This spring, Geiger, 52, joined the town of Nunn’s police department, recently leading the small Weld County law enforcement agency as interim chief. “This is a man who should not be wearing a badge,” Brown said when he learned from The Denver Post that Geiger was back on the job. “And it discredits the integrity of the criminal justice system, as well as the hiring practices of local law enforcement agencies, who obviously are not doing thorough background searches or who are not making decisions in the best interest of their communities.”
When the former Georgetown officer pleaded guilty to misdemeanor harassment in 2018 — a conviction that triggers an automatic revocation of an officer’s state certification — then-Fifth Judicial District Attorney Bruce Brown lauded the move as weeding out “bad apples” in law enforcement and said blocking Geiger from working again as a Colorado police officer was a “fundamental goal of the prosecution.” But just two years after Geiger’s conviction, the state’s Peace Officer Standards and Training Board reinstated Geiger — exercising its power, in certain circumstances, to exempt officers convicted of crimes from being decertified. Geiger declined to comment when reached by The Post on Wednesday. Town officials in Nunn did not respond to multiple requests for comment on Geiger’s hiring.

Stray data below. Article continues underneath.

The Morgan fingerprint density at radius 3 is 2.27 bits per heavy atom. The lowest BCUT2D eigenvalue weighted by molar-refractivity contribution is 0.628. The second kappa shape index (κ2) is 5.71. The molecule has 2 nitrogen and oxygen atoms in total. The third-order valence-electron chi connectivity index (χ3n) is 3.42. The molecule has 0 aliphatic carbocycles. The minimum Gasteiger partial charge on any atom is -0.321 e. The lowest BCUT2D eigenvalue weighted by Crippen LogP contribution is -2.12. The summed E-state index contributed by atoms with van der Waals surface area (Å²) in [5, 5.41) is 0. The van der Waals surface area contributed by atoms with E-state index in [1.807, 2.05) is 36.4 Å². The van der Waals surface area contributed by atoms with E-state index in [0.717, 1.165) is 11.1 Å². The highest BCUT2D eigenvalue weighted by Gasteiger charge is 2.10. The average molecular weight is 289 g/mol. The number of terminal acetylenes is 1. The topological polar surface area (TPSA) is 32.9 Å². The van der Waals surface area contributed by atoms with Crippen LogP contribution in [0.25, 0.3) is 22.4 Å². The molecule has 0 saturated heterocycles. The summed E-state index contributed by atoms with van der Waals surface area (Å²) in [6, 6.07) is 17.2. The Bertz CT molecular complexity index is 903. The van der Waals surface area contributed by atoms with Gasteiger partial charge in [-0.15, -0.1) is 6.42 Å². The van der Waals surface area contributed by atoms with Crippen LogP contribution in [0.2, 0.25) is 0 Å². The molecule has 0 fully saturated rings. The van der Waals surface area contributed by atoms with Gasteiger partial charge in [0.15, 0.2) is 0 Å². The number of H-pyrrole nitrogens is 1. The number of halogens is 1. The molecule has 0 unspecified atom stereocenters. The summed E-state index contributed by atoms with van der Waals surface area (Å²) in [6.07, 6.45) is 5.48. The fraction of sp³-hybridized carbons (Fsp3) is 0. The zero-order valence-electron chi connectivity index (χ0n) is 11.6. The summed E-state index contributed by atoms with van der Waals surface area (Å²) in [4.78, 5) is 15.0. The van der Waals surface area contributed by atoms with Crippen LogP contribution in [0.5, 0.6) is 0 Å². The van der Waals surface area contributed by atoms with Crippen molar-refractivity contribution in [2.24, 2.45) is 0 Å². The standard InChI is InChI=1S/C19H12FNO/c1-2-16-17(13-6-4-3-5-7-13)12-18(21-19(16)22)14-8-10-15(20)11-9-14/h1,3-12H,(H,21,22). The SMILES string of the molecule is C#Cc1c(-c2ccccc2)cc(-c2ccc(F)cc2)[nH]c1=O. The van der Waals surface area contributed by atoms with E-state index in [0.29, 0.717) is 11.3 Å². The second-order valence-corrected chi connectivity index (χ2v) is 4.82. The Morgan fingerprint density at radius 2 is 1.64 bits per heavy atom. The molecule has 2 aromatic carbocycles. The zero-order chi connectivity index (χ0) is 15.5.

His case highlights the power the Peace Officer Standards and Training, or POST, board can wield to keep officers who have been convicted of crimes in their jobs, even as Colorado state lawmakers work to increase police accountability and crack down on the years-long problem of officers with poor track records migrating from department to department. “It is clear here that they exercised that authority inappropriately and contrary to the needs of the community by allowing an officer with a long history of misconduct across two states for both use of force and deceptive behavior,” Brown said of the POST decision in Geiger’s case, adding the board’s exemption power creates a “loophole” in officer discipline that he believes should be legislatively closed.
Geiger’s case began in 2016, when he was working as a Georgetown police officer and filling out paperwork at a desk across from a DUI suspect in a booking cell. The door on the booking cell did not latch, and the suspect began to bang the metal door open and shut. Geiger reacted by pulling the man from the cell and pushing him against a wall, briefly twisting the man’s arm behind him and causing him pain. It was a use of force that was completely unnecessary, Brown said. “All Geiger had to do was leave him in his cell,” Brown said.
“The POST system worked” Geiger was indicted by a grand jury and in 2018 pleaded guilty to harassment involving a strike or a shove. It’s one of 43 misdemeanor convictions that automatically trigger POST decertification. Geiger lost his certification to work as a police officer in Colorado later that year. But he was reinstated on appeal in 2020, a power the POST board can exercise if it finds mitigating circumstances around the conviction and that the officer’s return to the job is in the public interest, according to POST’s published rules.
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